We go because we are sent. Like the labourers we pray to be ‘thrust out’ by the Lord of the Harvest we go in response to the call of God. And as we go we make disciples of Jesus. We baptize them or literally immerse them into God, Father, Son and Holy Spirit. Further we teach them to do all that Jesus commanded His disciples to do. It is a process. Getting a decision is important but it’s not enough. Asking a girl on a date requires her to make a decision, but having her turn up shows the sincerity of her commitment. Disciple making is like that. We can’t be content with just making decisions. There has to be follow-through. We are here to make disciples.

A disciple is a learner. This implies a number of things:

1. Discipleship is a process. The Gospels show early on how Jesus called the twelve to ‘follow Me’, Mark 1.17. They were invited to enter a process where Jesus promised to make them ‘fishers of men’. And at the end of John’s Gospel in chapter 21 we have a dialogue between Jesus and Peter. The Cross is now a past event. Peter has denied Jesus. Will John now be chosen to replace his leadership because of this momentous failure on Peter’s part? Amazingly Jesus re-commissions Peter, leaving him with the words he first heard when he was called, ‘You follow Me’, John 21.22. Discipleship is more than just an event and a decision; it is a life-long process of following Jesus.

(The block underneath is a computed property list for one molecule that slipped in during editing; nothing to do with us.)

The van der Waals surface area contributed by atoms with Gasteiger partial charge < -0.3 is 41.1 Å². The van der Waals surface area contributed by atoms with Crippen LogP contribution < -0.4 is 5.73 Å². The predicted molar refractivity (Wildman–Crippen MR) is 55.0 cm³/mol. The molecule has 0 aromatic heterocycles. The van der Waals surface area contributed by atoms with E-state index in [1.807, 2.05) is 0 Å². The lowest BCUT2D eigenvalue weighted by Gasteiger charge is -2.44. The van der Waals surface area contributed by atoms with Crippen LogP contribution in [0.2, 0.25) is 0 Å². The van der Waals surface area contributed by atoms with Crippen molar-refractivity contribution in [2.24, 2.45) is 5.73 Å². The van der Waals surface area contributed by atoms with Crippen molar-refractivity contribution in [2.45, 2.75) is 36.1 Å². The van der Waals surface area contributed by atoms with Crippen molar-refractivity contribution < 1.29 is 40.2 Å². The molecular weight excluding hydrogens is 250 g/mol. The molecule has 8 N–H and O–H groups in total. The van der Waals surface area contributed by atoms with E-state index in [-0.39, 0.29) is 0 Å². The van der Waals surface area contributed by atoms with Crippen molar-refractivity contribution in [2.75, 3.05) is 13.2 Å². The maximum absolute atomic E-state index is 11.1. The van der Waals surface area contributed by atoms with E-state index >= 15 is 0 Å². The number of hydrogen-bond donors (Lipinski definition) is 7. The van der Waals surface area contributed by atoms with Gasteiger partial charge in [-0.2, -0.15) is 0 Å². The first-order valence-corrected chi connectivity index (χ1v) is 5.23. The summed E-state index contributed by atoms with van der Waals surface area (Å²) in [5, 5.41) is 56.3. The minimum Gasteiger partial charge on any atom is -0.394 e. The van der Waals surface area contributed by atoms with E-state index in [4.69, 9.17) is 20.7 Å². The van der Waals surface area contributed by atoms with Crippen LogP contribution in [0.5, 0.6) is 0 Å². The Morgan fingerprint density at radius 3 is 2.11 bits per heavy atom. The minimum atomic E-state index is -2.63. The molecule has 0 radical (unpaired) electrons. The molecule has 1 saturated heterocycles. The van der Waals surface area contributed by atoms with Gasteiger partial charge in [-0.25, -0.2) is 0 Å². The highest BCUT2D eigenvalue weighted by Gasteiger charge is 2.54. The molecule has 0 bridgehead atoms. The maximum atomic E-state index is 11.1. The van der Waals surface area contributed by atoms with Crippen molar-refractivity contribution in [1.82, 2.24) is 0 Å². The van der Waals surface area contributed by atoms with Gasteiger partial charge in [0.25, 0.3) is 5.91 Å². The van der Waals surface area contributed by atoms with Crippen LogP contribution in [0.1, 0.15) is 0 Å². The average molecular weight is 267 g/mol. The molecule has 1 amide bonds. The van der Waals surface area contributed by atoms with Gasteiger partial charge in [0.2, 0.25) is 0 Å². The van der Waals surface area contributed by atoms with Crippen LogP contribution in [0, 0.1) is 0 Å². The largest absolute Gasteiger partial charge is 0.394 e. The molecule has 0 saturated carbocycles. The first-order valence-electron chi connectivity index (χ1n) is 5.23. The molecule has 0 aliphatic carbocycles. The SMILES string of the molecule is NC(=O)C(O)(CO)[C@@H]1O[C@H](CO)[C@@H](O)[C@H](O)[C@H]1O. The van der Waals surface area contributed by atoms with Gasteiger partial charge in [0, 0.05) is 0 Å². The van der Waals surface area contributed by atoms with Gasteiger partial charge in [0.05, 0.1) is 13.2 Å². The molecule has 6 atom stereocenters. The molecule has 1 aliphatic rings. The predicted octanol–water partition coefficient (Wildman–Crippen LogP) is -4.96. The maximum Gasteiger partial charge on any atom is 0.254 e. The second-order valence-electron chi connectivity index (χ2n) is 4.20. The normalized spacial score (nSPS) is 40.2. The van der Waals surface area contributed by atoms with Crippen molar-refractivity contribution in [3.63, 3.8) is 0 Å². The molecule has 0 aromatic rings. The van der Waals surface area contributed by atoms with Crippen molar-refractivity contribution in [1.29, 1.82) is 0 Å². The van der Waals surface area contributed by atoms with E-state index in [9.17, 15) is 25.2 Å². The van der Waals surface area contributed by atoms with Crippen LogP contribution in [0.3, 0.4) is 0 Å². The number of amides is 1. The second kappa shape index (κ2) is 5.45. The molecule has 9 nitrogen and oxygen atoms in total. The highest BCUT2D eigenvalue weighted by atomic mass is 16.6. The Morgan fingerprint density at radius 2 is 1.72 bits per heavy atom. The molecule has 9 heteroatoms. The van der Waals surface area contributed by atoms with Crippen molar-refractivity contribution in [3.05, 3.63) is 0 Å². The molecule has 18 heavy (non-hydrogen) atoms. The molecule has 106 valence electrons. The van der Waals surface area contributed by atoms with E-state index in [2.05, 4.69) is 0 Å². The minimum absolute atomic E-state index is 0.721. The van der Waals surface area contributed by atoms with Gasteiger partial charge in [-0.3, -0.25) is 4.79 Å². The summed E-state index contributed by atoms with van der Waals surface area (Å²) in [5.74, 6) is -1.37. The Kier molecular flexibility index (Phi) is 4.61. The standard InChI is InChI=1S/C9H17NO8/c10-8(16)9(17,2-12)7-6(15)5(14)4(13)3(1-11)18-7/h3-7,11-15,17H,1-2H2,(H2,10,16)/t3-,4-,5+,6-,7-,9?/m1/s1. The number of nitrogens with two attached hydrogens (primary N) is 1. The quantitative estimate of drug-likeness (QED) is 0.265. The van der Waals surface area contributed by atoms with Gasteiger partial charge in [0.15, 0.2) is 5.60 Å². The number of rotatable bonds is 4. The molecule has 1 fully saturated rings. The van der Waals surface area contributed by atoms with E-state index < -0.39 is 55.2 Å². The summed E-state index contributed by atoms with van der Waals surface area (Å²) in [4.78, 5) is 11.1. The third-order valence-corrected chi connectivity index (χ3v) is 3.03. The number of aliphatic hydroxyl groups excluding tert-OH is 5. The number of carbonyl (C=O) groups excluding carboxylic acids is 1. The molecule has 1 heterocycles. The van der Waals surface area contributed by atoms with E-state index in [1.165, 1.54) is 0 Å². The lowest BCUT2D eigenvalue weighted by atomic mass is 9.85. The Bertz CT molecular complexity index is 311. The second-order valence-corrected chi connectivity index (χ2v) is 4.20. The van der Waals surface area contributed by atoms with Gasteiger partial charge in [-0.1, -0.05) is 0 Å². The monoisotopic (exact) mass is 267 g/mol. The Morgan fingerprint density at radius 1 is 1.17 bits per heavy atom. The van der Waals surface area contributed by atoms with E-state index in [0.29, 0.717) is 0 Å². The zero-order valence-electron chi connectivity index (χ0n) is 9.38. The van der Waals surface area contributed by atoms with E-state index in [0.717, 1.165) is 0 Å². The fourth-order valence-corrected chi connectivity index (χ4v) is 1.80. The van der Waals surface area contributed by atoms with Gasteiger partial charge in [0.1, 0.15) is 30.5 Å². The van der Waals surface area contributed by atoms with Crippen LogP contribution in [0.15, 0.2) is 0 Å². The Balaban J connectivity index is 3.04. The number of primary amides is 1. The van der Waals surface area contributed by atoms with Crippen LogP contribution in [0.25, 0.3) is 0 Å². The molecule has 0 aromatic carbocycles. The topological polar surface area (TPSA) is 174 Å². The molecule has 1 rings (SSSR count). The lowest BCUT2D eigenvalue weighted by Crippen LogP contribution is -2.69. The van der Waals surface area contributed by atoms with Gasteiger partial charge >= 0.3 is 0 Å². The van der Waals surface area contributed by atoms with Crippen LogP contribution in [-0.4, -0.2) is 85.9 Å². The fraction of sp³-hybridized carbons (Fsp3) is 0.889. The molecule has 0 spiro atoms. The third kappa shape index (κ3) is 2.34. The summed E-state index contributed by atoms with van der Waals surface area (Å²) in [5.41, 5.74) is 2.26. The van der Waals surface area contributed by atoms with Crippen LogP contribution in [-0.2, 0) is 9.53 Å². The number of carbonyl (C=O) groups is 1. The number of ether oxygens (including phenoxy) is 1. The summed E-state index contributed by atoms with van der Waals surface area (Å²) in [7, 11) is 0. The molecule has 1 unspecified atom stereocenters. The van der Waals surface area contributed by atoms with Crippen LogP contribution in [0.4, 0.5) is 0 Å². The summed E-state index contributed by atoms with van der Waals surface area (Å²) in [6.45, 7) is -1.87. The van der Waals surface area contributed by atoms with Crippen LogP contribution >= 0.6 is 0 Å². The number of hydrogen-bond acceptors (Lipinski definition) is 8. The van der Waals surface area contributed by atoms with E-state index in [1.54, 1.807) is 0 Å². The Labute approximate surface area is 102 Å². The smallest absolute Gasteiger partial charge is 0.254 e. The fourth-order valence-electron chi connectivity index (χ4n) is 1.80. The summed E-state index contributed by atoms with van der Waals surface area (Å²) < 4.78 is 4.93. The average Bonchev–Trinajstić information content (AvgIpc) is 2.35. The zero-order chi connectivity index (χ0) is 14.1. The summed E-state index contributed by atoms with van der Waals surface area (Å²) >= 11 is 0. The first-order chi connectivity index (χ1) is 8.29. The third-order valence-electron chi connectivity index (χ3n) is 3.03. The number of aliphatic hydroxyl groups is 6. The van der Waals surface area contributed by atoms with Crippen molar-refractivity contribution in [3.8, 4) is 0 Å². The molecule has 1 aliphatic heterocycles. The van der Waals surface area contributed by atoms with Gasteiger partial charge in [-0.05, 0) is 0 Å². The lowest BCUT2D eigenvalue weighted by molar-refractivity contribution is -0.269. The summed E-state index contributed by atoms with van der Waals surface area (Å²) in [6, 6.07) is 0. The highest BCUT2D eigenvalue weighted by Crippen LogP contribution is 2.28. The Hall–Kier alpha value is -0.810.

2. There is a clear goal. We are to become more like the Master – Jesus; Luke 6.40, “A disciple is not above his teacher, but everyone who is perfectly trained will be like his teacher”. It’s about living like He did, fully dependant on God the Father; speaking words that bring release, healing and empowerment; healing the sick, exposing religious hypocrisy, becoming like Him in every way.

3. The best word we have today that captures the essence of what this means is apprentice – someone who learns, on the job, alongside a master. It’s about watching, listening, learning and doing – ‘til we get it right. This is what the disciples of Jesus did. They went with Him seeing all He did and hearing all He said. But then they had a go! Sometimes they succeeded and sometimes they didn’t. It was part of the process, part of the learning. Finally they were left to get on with the job – empowered by the Spirit.